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I have a very strange problem. On one of my boxes with Hudson deployment, the working copy folder (which is basically an SVN checkout) continually gets deleted every night. Not a huge issue; mostly strange and annoying. Because of this, every morning, I have to perform a full checkout instead of update/switch. It's not a configuration issue in Hudson as far as I know, and I've checked every crontab file to verify that it's not that.

In Linux, is there a bash script or some command line magic to watch a folder, save history about when it is deleted, and who deletes it? This way, I can narrow down what is performing the actual deletion.

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3 Answers 3

You might be running into JENKINS-8880 in which custom workspaces in the node's workspace/ directory are deleted nightly. The fix is to upgrade to 1.427 (or later), or put custom workspaces outside the workspace/ directory.

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I'm not sure this question should be tagged "bash". Many things could be deleting this folder, and bash doesn't include any of its own code to actually delete things.

One option to track down what's happening would be to make it impossible to delete the directory, then see if something in Hudson (or elsewhere) complains of an error. You can set an "immutable" flag on the parent folder, or on any file in it, and a delete will fail.

In BSD (FreeBSD/NetBSD/etc), use:

sudo chflags schg /path/to/directory_or_file

In Linux, use:

sudo chattr +i /path/to/directory_or_file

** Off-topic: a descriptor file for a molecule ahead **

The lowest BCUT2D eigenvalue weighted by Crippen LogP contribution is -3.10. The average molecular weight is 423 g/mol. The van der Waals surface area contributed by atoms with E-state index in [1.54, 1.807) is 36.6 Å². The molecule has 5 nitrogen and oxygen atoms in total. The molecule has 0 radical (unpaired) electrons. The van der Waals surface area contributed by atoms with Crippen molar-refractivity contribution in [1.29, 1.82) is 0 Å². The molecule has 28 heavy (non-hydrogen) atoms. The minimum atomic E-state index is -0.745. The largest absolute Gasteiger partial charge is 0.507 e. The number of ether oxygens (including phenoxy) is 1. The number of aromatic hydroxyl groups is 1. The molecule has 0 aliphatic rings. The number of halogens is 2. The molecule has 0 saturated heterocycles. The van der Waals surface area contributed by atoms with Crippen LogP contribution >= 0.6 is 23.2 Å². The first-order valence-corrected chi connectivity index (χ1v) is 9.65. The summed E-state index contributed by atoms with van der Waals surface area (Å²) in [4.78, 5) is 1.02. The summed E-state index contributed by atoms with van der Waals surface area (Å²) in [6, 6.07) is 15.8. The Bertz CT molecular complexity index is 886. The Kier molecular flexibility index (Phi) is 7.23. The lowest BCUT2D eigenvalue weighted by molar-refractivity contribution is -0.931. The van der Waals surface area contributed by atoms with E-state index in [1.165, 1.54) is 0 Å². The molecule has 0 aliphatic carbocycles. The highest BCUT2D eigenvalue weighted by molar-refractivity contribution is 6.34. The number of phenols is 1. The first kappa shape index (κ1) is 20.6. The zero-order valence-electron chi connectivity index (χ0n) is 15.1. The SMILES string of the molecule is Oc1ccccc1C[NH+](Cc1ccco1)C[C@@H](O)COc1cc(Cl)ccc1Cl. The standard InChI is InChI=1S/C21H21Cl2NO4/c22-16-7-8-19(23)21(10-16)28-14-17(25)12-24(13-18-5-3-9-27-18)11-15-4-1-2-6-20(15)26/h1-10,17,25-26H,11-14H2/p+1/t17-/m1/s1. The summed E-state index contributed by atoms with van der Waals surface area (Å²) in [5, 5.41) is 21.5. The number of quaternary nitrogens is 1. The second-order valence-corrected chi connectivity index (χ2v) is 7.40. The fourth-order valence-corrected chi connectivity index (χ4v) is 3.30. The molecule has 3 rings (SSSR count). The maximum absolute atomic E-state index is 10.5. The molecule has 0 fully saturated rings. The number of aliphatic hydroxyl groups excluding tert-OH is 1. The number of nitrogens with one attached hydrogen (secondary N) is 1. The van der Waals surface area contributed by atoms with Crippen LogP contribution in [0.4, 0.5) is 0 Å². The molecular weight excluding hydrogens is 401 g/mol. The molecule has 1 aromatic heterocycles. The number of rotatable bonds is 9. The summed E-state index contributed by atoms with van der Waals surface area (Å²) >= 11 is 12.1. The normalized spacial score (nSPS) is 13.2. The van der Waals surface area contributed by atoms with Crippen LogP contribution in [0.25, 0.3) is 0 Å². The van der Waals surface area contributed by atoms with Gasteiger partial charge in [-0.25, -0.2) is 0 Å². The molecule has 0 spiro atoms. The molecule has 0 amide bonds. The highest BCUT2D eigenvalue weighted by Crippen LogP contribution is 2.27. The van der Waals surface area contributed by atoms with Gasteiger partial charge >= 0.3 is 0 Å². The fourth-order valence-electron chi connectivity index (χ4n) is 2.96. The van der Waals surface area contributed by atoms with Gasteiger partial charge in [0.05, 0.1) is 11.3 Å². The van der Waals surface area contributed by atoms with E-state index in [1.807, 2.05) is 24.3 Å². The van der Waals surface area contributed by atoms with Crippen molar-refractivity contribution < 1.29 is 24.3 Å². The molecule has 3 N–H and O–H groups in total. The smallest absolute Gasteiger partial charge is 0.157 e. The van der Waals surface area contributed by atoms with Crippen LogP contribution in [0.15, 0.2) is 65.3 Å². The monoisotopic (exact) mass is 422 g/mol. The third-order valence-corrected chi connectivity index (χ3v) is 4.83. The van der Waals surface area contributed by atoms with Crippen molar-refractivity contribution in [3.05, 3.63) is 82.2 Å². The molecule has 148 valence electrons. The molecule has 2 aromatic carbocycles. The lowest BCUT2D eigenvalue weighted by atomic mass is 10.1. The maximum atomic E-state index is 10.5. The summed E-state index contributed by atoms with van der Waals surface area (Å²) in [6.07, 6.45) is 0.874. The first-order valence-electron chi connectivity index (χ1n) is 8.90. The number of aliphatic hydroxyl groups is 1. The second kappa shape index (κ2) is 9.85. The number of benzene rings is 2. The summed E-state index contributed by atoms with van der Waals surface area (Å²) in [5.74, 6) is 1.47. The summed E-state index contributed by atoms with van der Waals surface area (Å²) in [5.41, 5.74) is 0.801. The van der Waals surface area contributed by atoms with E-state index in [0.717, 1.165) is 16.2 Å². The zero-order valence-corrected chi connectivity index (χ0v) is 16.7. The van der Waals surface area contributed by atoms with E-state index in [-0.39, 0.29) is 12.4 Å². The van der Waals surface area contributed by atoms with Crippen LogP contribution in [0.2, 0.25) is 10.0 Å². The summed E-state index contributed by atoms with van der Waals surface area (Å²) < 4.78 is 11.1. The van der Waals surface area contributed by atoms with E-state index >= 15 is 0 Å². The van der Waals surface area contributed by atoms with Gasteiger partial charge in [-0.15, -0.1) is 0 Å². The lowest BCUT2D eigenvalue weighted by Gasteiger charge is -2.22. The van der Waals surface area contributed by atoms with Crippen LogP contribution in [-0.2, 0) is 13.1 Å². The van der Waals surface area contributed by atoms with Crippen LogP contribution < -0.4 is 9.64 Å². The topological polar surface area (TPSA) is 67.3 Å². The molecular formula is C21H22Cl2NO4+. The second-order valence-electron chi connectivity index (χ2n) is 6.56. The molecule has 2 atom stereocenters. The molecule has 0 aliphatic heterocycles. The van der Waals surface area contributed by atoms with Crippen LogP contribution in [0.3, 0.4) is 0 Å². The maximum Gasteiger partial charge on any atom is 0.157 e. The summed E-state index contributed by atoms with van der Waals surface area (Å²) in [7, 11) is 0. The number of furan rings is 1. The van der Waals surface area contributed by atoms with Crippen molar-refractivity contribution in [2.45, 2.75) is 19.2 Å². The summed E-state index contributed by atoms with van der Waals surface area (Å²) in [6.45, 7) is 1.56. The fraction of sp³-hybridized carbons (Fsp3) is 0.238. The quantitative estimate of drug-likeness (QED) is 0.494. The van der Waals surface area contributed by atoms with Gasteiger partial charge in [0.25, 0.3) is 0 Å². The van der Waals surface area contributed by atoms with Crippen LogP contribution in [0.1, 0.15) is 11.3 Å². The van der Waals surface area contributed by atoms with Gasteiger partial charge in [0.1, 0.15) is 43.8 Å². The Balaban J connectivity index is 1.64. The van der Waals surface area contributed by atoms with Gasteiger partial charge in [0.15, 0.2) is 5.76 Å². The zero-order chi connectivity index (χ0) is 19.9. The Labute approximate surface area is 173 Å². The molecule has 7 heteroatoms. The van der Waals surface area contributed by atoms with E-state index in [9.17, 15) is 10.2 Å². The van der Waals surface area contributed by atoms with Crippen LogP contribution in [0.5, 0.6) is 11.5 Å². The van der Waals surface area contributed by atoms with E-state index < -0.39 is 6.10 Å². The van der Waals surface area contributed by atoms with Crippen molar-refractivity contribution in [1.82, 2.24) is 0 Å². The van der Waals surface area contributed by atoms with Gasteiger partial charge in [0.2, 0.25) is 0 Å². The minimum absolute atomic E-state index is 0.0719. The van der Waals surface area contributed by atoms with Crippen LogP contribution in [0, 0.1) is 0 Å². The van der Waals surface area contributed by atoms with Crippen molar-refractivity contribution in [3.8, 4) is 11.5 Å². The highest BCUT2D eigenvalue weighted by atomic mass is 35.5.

Now, make sure you're actually getting (rather than filtering or null-delivering) all your root and cron messages, turn up the debug level in Hudson (if it has one, I have no idea), then watch and see what happens.

Note that if you add the immutable flag (or schg) to a folder, that does NOT protect the content of subfolders. It only makes it impossible to delete the directory, or add to or remove files from it.

[ghoti@pc ~]$ mkdir zzz zzz/foo
[ghoti@pc ~]$ touch zzz/bar
[ghoti@pc ~]$ sudo chflags schg zzz
[ghoti@pc ~]$ touch zzz/baz
touch: zzz/baz: Operation not permitted
[ghoti@pc ~]$ touch zzz/foo/baz
[ghoti@pc ~]$ 
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I ran across something similar -- what I did was two-fold. First, I turned on full system accounting -- this logs what processes get executed and when. You can narrow down the "when" by looking at the last mod time of the parent directory.

But I don't think the accounting logs show enough detail (process arguments, parent process, etc -- this was on Solaris, you might get more logging options on Linux). So what I ended up doing is renaming "rm", and writing a shell script called "rm" that called the real one, after logging the input parameters, which process called it, and who owned the calling process.

If a process is calling the unlink system call instead of rm, then you may have to resort to grabbing the source for your C library and adding similar logging functionality to the unlink call.

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